Leviticus 25

The blessing of God upon our provision will make a little go a long way and satisfy even the poor with bread.
We can lose nothing by faith in God’s promises and self-denial in our obedience.

1 And the LORD spake unto Moses in mount Sinai, saying,

2 Speak unto the children of Israel, and say unto them, When ye come into the land which I give you, then shall the land keep a sabbath unto the LORD.

3 Six years thou shalt sow thy field, and six years thou shalt prune thy vineyard, and gather in the fruit thereof;

4 But in the seventh year shall be a sabbath of rest unto the land, a sabbath for the LORD: thou shalt neither sow thy field, nor prune thy vineyard.

5 That which groweth of its own accord of thy harvest thou shalt not reap, neither gather the grapes of thy vine undressed: for it is a year of rest unto the land.

6 And the sabbath of the land shall be meat for you; for thee, and for thy servant, and for thy maid, and for thy hired servant, and for thy stranger that sojourneth with thee,

7 And for thy cattle, and for the beast that are in thy land, shall all the increase thereof be meat.

8 ¶ And thou shalt number seven sabbaths of years unto thee, seven times seven years; and the space of the seven sabbaths of years shall be unto thee forty and nine years.

9 Then shalt thou cause the trumpet of the jubile to sound on the tenth day of the seventh month, in the day of atonement shall ye make the trumpet sound throughout all your land.

10 And ye shall hallow the fiftieth year, and proclaim liberty throughout all the land unto all the inhabitants thereof: it shall be a jubile unto you; and ye shall return every man unto his possession, and ye shall return every man unto his family.

11 A jubile shall that fiftieth year be unto you: ye shall not sow, neither reap that which groweth of itself in it, nor gather the grapes in it of thy vine undressed.

12 For it is the jubile; it shall be holy unto you: ye shall eat the increase thereof out of the field.

13 In the year of this jubile ye shall return every man unto his possession.

14 And if thou sell ought unto thy neighbour, or buyest ought of thy neighbour’s hand, ye shall not oppress one another:

15 According to the number of years after the jubile thou shalt buy of thy neighbour, and according unto the number of years of the fruits he shall sell unto thee:

16 According to the multitude of years thou shalt increase the price thereof, and according to the fewness of years thou shalt diminish the price of it: for according to the number of the years of the fruits doth he sell unto thee.

17 Ye shall not therefore oppress one another; but thou shalt fear thy God: for I am the LORD your God.

18 ¶ Wherefore ye shall do my statutes, and keep my judgments, and do them; and ye shall dwell in the land in safety.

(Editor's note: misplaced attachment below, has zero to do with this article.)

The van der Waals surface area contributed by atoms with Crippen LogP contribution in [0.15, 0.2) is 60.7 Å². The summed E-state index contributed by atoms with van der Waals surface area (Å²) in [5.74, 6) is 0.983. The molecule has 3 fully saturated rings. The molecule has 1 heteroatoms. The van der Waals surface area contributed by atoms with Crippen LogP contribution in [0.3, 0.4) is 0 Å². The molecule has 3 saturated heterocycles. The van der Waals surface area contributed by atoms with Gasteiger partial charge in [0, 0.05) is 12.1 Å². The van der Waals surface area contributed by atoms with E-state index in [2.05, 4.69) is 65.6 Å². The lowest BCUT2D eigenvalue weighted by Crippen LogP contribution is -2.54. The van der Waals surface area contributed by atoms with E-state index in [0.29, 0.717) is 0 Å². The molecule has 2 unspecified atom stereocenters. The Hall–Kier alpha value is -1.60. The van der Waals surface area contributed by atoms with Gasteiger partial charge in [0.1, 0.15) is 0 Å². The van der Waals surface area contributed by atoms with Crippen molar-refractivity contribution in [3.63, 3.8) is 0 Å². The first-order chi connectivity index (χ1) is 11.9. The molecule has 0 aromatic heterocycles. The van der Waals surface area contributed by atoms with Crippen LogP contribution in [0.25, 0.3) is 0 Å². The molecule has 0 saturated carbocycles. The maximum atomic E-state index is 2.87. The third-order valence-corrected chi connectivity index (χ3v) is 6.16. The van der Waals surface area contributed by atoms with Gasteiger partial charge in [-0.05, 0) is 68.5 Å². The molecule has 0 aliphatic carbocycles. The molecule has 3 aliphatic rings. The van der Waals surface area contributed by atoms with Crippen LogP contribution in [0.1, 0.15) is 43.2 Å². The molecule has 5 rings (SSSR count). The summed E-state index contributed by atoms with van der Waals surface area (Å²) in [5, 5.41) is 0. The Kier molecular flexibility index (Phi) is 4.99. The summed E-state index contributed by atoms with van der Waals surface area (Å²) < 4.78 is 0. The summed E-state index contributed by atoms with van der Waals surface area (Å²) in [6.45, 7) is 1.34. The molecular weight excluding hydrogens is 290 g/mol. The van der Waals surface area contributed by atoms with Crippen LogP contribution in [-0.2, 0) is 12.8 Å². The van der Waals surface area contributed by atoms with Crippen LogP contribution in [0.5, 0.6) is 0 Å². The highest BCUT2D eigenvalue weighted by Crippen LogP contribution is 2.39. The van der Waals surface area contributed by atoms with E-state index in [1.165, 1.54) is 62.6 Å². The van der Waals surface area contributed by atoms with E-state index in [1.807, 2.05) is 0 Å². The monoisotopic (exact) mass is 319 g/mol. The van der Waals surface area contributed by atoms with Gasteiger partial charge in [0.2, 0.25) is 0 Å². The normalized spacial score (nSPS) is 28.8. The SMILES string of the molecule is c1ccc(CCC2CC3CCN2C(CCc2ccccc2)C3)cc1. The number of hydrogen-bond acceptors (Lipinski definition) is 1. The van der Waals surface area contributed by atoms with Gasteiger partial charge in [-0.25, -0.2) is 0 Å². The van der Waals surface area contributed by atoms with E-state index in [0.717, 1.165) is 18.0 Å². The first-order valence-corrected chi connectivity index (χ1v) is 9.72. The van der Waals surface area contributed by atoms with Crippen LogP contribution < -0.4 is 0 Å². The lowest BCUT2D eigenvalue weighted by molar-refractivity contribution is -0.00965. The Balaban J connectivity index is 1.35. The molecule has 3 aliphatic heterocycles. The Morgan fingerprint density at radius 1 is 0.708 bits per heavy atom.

19 And the land shall yield her fruit, and ye shall eat your fill, and dwell therein in safety.

20 And if ye shall say, What shall we eat the seventh year? behold, we shall not sow, nor gather in our increase:

21 Then I will command my blessing upon you in the sixth year, and it shall bring forth fruit for three years.

22 And ye shall sow the eighth year, and eat yet of old fruit until the ninth year; until her fruits come in ye shall eat of the old store.

23 ¶ The land shall not be sold for ever: for the land is mine; for ye are strangers and sojourners with me.

24 And in all the land of your possession ye shall grant a redemption for the land.

25 ¶ If thy brother be waxen poor, and hath sold away some of his possession, and if any of his kin come to redeem it, then shall he redeem that which his brother sold.

26 And if the man have none to redeem it, and himself be able to redeem it;

27 Then let him count the years of the sale thereof, and restore the overplus unto the man to whom he sold it; that he may return unto his possession.

28 But if he be not able to restore it to him, then that which is sold shall remain in the hand of him that hath bought it until the year of jubile: and in the jubile it shall go out, and he shall return unto his possession.

29 And if a man sell a dwelling house in a walled city, then he may redeem it within a whole year after it is sold; within a full year may he redeem it.

30 And if it be not redeemed within the space of a full year, then the house that is in the walled city shall be established for ever to him that bought it throughout his generations: it shall not go out in the jubile.

31 But the houses of the villages which have no wall round about them shall be counted as the fields of the country: they may be redeemed, and they shall go out in the jubile.

32 Notwithstanding the cities of the Levites, and the houses of the cities of their possession, may the Levites redeem at any time.

33 And if a man purchase of the Levites, then the house that was sold, and the city of his possession, shall go out in the year of jubile: for the houses of the cities of the Levites are their possession among the children of Israel.

34 But the field of the suburbs of their cities may not be sold; for it is their perpetual possession.

35 ¶ And if thy brother be waxen poor, and fallen in decay with thee; then thou shalt relieve him: yea, though he be a stranger, or a sojourner; that he may live with thee.

36 Take thou no usury of him, or increase: but fear thy God; that thy brother may live with thee.

37 Thou shalt not give him thy money upon usury, nor lend him thy victuals for increase.

38 I am the LORD your God, which brought you forth out of the land of Egypt, to give you the land of Canaan, and to be your God.

39 ¶ And if thy brother that dwelleth by thee be waxen poor, and be sold unto thee; thou shalt not compel him to serve as a bondservant:

40 But as an hired servant, and as a sojourner, he shall be with thee, and shall serve thee unto the year of jubile:

41 And then shall he depart from thee, both he and his children with him, and shall return unto his own family, and unto the possession of his fathers shall he return.

42 For they are my servants, which I brought forth out of the land of Egypt: they shall not be sold as bondmen.

43 Thou shalt not rule over him with rigour; but shalt fear thy God.

44 Both thy bondmen, and thy bondmaids, which thou shalt have, shall be of the heathen that are round about you; of them shall ye buy bondmen and bondmaids.

45 Moreover of the children of the strangers that do sojourn among you, of them shall ye buy, and of their families that are with you, which they begat in your land: and they shall be your possession.